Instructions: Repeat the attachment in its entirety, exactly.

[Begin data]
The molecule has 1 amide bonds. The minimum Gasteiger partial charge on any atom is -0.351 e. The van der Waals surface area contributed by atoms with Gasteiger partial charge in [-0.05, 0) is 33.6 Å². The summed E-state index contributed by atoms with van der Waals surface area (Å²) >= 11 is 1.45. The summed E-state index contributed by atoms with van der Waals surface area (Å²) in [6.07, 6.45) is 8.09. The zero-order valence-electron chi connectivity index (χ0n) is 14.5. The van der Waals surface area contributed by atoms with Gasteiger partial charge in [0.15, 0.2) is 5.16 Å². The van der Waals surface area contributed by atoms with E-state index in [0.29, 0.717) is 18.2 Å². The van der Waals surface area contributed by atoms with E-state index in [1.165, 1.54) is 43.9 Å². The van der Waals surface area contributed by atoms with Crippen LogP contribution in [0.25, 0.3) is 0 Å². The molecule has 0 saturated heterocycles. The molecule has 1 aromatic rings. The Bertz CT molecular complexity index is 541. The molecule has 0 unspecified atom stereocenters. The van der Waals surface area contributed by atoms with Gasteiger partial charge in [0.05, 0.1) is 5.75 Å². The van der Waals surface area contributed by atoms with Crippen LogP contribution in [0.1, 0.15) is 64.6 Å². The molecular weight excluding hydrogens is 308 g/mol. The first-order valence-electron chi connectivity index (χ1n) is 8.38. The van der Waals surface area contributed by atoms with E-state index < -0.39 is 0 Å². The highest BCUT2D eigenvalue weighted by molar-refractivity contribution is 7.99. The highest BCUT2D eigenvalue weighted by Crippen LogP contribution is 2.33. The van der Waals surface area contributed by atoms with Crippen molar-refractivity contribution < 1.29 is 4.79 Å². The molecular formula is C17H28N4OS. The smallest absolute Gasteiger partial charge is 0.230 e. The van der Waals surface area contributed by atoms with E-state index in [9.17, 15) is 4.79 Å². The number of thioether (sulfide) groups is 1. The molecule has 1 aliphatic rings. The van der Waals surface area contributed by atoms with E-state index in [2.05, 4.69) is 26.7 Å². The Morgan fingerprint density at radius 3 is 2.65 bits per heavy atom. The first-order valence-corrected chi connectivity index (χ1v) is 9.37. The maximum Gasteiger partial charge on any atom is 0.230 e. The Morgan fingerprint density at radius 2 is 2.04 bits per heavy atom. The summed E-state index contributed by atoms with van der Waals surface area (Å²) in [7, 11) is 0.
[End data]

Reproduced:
The molecule has 1 amide bonds. The minimum Gasteiger partial charge on any atom is -0.351 e. The van der Waals surface area contributed by atoms with Gasteiger partial charge in [-0.05, 0) is 33.6 Å². The summed E-state index contributed by atoms with van der Waals surface area (Å²) >= 11 is 1.45. The summed E-state index contributed by atoms with van der Waals surface area (Å²) in [6.07, 6.45) is 8.09. The zero-order valence-electron chi connectivity index (χ0n) is 14.5. The van der Waals surface area contributed by atoms with Gasteiger partial charge in [0.15, 0.2) is 5.16 Å². The van der Waals surface area contributed by atoms with E-state index in [0.29, 0.717) is 18.2 Å². The van der Waals surface area contributed by atoms with E-state index in [1.165, 1.54) is 43.9 Å². The van der Waals surface area contributed by atoms with Crippen LogP contribution in [0.25, 0.3) is 0 Å². The molecule has 0 saturated heterocycles. The molecule has 1 aromatic rings. The Bertz CT molecular complexity index is 541. The molecule has 0 unspecified atom stereocenters. The van der Waals surface area contributed by atoms with Gasteiger partial charge in [0.05, 0.1) is 5.75 Å². The van der Waals surface area contributed by atoms with Crippen LogP contribution in [0.1, 0.15) is 64.6 Å². The molecular weight excluding hydrogens is 308 g/mol. The first-order valence-electron chi connectivity index (χ1n) is 8.38. The van der Waals surface area contributed by atoms with E-state index < -0.39 is 0 Å². The highest BCUT2D eigenvalue weighted by molar-refractivity contribution is 7.99. The highest BCUT2D eigenvalue weighted by Crippen LogP contribution is 2.33. The van der Waals surface area contributed by atoms with Crippen molar-refractivity contribution < 1.29 is 4.79 Å². The molecular formula is C17H28N4OS. The smallest absolute Gasteiger partial charge is 0.230 e. The van der Waals surface area contributed by atoms with E-state index in [9.17, 15) is 4.79 Å². The number of thioether (sulfide) groups is 1. The molecule has 1 aliphatic rings. The van der Waals surface area contributed by atoms with E-state index in [2.05, 4.69) is 26.7 Å². The Morgan fingerprint density at radius 3 is 2.65 bits per heavy atom. The first-order valence-corrected chi connectivity index (χ1v) is 9.37. The maximum Gasteiger partial charge on any atom is 0.230 e. The Morgan fingerprint density at radius 2 is 2.04 bits per heavy atom. The summed E-state index contributed by atoms with van der Waals surface area (Å²) in [7, 11) is 0.